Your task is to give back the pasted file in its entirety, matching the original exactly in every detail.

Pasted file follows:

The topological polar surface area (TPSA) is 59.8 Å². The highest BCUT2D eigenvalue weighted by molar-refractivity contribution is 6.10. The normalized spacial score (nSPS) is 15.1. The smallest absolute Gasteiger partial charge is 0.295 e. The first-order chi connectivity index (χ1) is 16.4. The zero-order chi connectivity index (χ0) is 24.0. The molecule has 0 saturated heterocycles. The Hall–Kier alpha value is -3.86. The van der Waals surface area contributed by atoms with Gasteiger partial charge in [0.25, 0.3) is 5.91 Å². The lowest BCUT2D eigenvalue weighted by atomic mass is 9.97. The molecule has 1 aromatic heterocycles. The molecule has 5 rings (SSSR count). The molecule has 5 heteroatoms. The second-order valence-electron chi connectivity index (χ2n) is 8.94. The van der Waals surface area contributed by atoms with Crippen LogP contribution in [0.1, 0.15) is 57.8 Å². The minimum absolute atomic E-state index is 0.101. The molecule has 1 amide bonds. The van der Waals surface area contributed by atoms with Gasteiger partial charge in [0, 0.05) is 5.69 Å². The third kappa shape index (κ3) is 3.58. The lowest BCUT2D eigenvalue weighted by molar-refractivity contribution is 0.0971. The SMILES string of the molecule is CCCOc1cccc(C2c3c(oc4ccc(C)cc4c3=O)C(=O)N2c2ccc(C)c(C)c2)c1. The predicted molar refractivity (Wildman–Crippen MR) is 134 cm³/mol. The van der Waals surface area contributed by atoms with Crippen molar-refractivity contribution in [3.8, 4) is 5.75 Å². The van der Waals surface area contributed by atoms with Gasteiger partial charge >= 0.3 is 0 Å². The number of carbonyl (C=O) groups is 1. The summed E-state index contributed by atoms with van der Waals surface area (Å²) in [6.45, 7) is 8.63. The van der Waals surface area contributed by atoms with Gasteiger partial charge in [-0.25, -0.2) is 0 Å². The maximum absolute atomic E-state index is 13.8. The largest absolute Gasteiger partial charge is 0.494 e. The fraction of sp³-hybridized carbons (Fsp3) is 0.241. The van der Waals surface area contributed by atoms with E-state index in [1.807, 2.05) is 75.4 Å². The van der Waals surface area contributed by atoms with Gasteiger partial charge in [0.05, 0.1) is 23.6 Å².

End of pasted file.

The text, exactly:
The topological polar surface area (TPSA) is 59.8 Å². The highest BCUT2D eigenvalue weighted by molar-refractivity contribution is 6.10. The normalized spacial score (nSPS) is 15.1. The smallest absolute Gasteiger partial charge is 0.295 e. The first-order chi connectivity index (χ1) is 16.4. The zero-order chi connectivity index (χ0) is 24.0. The molecule has 0 saturated heterocycles. The Hall–Kier alpha value is -3.86. The van der Waals surface area contributed by atoms with Gasteiger partial charge in [0.25, 0.3) is 5.91 Å². The lowest BCUT2D eigenvalue weighted by atomic mass is 9.97. The molecule has 1 aromatic heterocycles. The molecule has 5 rings (SSSR count). The molecule has 5 heteroatoms. The second-order valence-electron chi connectivity index (χ2n) is 8.94. The van der Waals surface area contributed by atoms with Crippen LogP contribution in [0.1, 0.15) is 57.8 Å². The minimum absolute atomic E-state index is 0.101. The molecule has 1 amide bonds. The van der Waals surface area contributed by atoms with Gasteiger partial charge in [0, 0.05) is 5.69 Å². The third kappa shape index (κ3) is 3.58. The lowest BCUT2D eigenvalue weighted by molar-refractivity contribution is 0.0971. The SMILES string of the molecule is CCCOc1cccc(C2c3c(oc4ccc(C)cc4c3=O)C(=O)N2c2ccc(C)c(C)c2)c1. The predicted molar refractivity (Wildman–Crippen MR) is 134 cm³/mol. The van der Waals surface area contributed by atoms with Crippen molar-refractivity contribution in [3.8, 4) is 5.75 Å². The van der Waals surface area contributed by atoms with Gasteiger partial charge >= 0.3 is 0 Å². The number of carbonyl (C=O) groups is 1. The summed E-state index contributed by atoms with van der Waals surface area (Å²) in [6.45, 7) is 8.63. The van der Waals surface area contributed by atoms with Gasteiger partial charge in [-0.25, -0.2) is 0 Å². The maximum absolute atomic E-state index is 13.8. The largest absolute Gasteiger partial charge is 0.494 e. The fraction of sp³-hybridized carbons (Fsp3) is 0.241. The van der Waals surface area contributed by atoms with E-state index in [1.807, 2.05) is 75.4 Å². The van der Waals surface area contributed by atoms with Gasteiger partial charge in [0.05, 0.1) is 23.6 Å².